Matsyavatara – The first avatar of Vishnu
TThe image shows a sculptural relief depicting Matsyavatara, the first of the ten avatar of Vishnu, carved on the outer wall surrounding the southern garbhagriha (inner sanctum) of Somanathapura Keshava Temple in Karnataka, India. In Sanskrit, matsya means fish. Check the Dashavatara (Ten incarnations of Vishnu) mural painted on the ceiling of the Virupaksha Temple in Hampi.
In this avatar, Vishnu manifests himself into a half-fish half-human form to save humanity from the Maha Pralaya (Great Flood). According to the story, Vishnu appeared before King Satyavrata, also known as Manu, in a half-fish half-human form warning him of a Maha Pralaya that would occur for seven days and destroy all forms of life. To save them from from the deluge, he instructed Manu to build a boat to hold all kinds of life forms. Manu then built a gigantic boat and held pairs of living creatures and plants and seeds. When the deluge began, Vishnu appeared again in the half-fish half-human form to help Manu. Using Vasuki as the rope, he towed the boat safely to the mountains in the north, i.e., Himalayas.
The story of Noah and the great flood in the Bible is strikingly similar to the Matsyavatara story. Numerous cultures in the world also tell similar stories.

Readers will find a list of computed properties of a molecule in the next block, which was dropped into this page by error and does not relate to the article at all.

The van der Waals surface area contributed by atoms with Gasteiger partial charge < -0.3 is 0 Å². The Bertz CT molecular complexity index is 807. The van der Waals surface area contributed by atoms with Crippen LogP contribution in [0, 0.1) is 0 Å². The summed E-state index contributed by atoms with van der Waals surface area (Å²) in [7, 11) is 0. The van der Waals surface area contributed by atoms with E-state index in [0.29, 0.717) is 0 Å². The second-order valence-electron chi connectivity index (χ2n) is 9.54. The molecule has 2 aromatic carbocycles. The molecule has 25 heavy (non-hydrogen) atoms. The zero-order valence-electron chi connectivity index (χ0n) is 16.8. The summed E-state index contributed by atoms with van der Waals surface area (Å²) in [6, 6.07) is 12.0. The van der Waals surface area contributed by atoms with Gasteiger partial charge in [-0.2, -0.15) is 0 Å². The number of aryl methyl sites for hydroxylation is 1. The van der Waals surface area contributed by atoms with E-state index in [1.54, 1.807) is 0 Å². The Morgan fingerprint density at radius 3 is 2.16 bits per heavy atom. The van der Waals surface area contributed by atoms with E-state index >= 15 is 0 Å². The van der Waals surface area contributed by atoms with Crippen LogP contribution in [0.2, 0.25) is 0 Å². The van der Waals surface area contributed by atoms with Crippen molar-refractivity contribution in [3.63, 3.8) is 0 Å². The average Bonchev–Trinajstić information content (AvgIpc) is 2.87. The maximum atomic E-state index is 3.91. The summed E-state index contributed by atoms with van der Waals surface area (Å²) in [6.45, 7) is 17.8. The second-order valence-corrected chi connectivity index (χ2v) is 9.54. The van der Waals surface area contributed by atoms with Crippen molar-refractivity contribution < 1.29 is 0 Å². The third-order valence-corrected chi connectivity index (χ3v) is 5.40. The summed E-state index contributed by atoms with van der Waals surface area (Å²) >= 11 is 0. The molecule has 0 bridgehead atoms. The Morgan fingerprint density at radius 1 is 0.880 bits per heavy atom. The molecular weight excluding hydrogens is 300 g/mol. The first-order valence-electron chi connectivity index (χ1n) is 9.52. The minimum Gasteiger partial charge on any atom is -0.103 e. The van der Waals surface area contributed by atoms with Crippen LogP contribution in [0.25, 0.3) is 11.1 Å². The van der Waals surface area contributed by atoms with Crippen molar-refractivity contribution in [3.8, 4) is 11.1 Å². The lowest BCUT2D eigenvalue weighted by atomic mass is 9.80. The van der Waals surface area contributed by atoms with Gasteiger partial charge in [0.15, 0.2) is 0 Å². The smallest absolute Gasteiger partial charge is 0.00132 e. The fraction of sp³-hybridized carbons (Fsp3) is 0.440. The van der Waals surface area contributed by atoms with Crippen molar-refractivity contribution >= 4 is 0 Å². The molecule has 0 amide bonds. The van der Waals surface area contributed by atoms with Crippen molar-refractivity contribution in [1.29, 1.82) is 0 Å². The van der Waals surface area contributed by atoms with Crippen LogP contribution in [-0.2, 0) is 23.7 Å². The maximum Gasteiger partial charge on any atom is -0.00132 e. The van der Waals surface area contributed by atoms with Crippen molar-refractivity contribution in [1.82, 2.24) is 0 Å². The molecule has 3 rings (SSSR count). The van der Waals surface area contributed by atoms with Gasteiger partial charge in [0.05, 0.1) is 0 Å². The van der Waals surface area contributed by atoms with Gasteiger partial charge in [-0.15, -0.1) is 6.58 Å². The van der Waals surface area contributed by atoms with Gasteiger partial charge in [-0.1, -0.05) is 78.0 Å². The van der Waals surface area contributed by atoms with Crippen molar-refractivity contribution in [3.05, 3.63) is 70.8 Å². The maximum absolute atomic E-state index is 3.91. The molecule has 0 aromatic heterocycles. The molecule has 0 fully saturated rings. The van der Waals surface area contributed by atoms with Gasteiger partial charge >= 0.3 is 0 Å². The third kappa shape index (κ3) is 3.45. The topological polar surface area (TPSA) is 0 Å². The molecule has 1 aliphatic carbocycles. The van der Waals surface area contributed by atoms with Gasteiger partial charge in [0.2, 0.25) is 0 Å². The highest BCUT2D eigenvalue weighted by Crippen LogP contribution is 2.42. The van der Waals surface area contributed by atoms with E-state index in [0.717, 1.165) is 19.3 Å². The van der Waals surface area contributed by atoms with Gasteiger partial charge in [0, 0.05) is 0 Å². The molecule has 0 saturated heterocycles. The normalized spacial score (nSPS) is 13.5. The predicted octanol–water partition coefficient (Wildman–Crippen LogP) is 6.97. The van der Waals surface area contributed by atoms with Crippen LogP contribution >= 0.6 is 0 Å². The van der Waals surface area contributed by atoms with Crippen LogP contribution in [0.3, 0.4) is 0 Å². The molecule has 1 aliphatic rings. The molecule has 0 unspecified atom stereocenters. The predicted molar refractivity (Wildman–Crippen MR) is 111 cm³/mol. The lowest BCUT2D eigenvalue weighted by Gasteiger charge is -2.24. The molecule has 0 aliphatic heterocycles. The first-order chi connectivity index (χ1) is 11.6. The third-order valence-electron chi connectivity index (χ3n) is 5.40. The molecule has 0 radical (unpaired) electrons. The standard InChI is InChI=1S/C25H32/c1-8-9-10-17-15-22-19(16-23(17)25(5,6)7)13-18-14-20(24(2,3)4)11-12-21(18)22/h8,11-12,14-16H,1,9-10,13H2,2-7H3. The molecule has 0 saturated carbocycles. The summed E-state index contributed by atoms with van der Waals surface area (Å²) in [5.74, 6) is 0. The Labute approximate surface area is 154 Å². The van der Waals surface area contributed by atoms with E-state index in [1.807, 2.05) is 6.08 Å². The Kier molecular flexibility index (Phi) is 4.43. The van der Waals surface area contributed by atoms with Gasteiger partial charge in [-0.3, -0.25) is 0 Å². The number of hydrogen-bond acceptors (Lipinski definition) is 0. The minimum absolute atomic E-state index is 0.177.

Vishnu in Matsyavatara is presented in one of the following two forms: 1. Upper half-human and lower half-fish 2. Fish face and the rest human-like. Vishnu shown in the image has the second form, which portrays him with the face of a fish and the body of an Ashtabuja (eight-armed) Vishnu. Notice that three of his hands are missing. The two of his remaining hands hold lotus and chakra (disc-like weapon) , his signature objects. The rest hold an akshamala (rosary) and a book. He is wearing an elegant dress and beautiful jewelry. He is adorned with a finely carved mukuta (crown) on his head with a halo behind it.
– Somanathapura Keshava Temple
– Hampi Virupaksha Temple Murals
– Belur Chennakeshava Temple – Bracket Figures
– Belur Chennakeshava Temple – Navaranga
– Belur Chennakeshava Temple – Garbhagriha Outer Wall
Copyright © 2019 by Lawrence Rodrigues. All rights reserved.